VIEIRA: And yet these tax cuts have been in existence for quite a while, these Bush tax cuts. If they were designed to stimulate the economy and to create jobs, they didn't succeed. So what's so good about them?

CANTOR: Well Meredith, first of all, remember half of all small business income will have a huge tax increase in January, 70 percent of our jobs come from small businesses. So the last thing you want to do in an economy like this with 9.6 percent unemployment is have a big tax increase on small businesses which is the engine of job creation in America. That is not good policy. The problem with this January tax increase is it's followed up by another tax increase in 2013. So we think the fiscal direction of this Congress, of this country is in the wrong way. That's part of the reason we wrote this book, is to say look, when we were in the majority last time, we didn't do things right. We need to own up for that. And we want to have a fiscally conservative majority, if we're given the opportunity to lead, and that is the whole point. Raising taxes in this kind of economy is a bad idea.

VIEIRA: Kevin, let me ask you, 49 way days away from the election, if you look at the polling, Republicans, a generic ballot against Democrats hold about seven-point advantage. And that's without any grand plan like the Contract with America back in 1994. In fact, a lot of people see you, continue to see you as the party of no. So was it good enough, this time around, just to say no, we're not Democrats. Is that good enough to win?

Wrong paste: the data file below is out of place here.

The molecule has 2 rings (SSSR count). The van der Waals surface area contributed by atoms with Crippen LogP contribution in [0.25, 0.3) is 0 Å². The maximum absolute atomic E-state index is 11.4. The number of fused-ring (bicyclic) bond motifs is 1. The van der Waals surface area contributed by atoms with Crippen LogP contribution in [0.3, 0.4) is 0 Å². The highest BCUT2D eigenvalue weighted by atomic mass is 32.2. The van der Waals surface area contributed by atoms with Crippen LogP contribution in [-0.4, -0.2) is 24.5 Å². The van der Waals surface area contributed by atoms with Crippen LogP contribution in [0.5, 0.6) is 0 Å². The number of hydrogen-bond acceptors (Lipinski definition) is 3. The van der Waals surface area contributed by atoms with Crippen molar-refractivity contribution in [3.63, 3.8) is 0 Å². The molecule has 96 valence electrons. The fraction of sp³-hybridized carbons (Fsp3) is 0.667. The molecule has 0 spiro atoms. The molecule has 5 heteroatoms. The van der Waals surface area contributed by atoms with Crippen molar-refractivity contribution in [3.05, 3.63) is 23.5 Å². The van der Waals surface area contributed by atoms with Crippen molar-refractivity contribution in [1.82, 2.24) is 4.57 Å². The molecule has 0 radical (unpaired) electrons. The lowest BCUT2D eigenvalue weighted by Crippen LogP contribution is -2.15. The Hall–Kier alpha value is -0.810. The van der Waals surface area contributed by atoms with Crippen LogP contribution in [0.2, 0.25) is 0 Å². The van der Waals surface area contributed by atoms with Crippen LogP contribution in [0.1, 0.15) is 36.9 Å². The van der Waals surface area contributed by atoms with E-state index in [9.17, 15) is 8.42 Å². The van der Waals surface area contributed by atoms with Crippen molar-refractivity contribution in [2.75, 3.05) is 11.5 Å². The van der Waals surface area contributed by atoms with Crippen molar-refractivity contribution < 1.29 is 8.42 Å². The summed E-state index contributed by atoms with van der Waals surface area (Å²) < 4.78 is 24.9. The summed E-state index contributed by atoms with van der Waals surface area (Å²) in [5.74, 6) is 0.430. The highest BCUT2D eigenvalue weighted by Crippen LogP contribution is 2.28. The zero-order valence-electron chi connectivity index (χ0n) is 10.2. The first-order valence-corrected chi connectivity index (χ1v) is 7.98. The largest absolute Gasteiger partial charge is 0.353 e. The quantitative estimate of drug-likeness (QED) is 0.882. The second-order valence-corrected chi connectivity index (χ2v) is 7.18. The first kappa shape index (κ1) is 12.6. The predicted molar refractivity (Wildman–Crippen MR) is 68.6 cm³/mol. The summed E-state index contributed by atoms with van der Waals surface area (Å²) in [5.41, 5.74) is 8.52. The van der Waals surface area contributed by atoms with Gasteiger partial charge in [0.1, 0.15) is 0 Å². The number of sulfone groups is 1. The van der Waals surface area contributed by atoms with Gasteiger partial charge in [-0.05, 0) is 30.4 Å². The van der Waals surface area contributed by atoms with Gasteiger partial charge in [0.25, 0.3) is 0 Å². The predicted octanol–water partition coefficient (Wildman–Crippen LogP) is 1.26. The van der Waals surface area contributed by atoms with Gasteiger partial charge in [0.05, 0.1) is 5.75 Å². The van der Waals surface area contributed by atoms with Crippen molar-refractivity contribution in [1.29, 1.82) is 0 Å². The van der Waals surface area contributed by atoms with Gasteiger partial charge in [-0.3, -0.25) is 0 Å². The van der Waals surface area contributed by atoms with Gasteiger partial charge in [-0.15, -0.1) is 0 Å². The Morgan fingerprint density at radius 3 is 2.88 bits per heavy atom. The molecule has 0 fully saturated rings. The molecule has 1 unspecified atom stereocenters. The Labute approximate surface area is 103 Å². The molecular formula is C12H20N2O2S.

MCCARTHY: No, it's not. And we've had a lot of ideas out there. I mean we produced our own stimulus that focused on private sector jobs, where they went out and produced one on public, where it costs a trillion dollars with interest, Keynesian view. You ask the American public, more people today believe Elvis Presley is alive than the stimulus created jobs. But you're gonna find, in less than two weeks, we will come out with a full new agenda that lays out things that we can do right now, to create jobs, cut the spending and reform the culture of Washington itself.

VIEIRA: Well congratulations on the book, by the way, Young Guns. How old are you guys?

(Laughter)

CANTOR: Listen, we want, we want to take the opportunity to do the promotion here. Thank you, thank you for that. So-

VIEIRA: Answer? Not answered. Congressman Eric Cantor, Kevin McCarthy and Paul Ryan. Thank you all.

Geoffrey Dickens
Geoffrey Dickens
Geoffrey Dickens is the Deputy Research Director at the Media Research Center.